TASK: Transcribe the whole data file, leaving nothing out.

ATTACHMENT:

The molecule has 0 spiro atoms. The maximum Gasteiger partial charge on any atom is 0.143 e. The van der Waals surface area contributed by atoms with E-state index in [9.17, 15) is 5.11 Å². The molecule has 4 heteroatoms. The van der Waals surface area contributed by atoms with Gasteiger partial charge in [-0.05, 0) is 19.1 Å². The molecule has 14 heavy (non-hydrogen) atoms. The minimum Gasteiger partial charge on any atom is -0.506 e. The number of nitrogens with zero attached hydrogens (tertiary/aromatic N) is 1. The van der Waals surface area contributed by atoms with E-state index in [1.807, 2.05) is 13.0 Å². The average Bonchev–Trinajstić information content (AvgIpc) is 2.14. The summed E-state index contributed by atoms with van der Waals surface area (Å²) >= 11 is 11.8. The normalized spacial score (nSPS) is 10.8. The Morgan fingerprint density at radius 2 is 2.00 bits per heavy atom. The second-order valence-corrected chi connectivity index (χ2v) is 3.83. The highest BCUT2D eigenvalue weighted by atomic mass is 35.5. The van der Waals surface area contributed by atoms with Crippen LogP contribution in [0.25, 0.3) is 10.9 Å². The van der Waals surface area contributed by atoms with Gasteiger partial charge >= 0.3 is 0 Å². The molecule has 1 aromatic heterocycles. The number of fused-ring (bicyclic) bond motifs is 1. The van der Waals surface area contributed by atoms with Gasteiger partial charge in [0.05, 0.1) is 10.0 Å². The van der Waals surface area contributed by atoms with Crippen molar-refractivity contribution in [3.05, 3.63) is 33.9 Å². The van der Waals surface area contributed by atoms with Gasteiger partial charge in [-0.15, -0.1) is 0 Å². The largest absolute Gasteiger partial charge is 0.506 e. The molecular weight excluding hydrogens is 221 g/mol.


The molecule has 0 spiro atoms. The maximum Gasteiger partial charge on any atom is 0.143 e. The van der Waals surface area contributed by atoms with E-state index in [9.17, 15) is 5.11 Å². The molecule has 4 heteroatoms. The van der Waals surface area contributed by atoms with Gasteiger partial charge in [-0.05, 0) is 19.1 Å². The molecule has 14 heavy (non-hydrogen) atoms. The minimum Gasteiger partial charge on any atom is -0.506 e. The number of nitrogens with zero attached hydrogens (tertiary/aromatic N) is 1. The van der Waals surface area contributed by atoms with E-state index in [1.807, 2.05) is 13.0 Å². The average Bonchev–Trinajstić information content (AvgIpc) is 2.14. The summed E-state index contributed by atoms with van der Waals surface area (Å²) >= 11 is 11.8. The normalized spacial score (nSPS) is 10.8. The Morgan fingerprint density at radius 2 is 2.00 bits per heavy atom. The second-order valence-corrected chi connectivity index (χ2v) is 3.83. The highest BCUT2D eigenvalue weighted by atomic mass is 35.5. The van der Waals surface area contributed by atoms with Crippen LogP contribution in [0.25, 0.3) is 10.9 Å². The van der Waals surface area contributed by atoms with Gasteiger partial charge >= 0.3 is 0 Å². The molecule has 1 aromatic heterocycles. The number of fused-ring (bicyclic) bond motifs is 1. The van der Waals surface area contributed by atoms with Gasteiger partial charge in [0.05, 0.1) is 10.0 Å². The van der Waals surface area contributed by atoms with Crippen molar-refractivity contribution in [3.05, 3.63) is 33.9 Å². The van der Waals surface area contributed by atoms with Gasteiger partial charge in [-0.15, -0.1) is 0 Å². The largest absolute Gasteiger partial charge is 0.506 e. The molecular weight excluding hydrogens is 221 g/mol.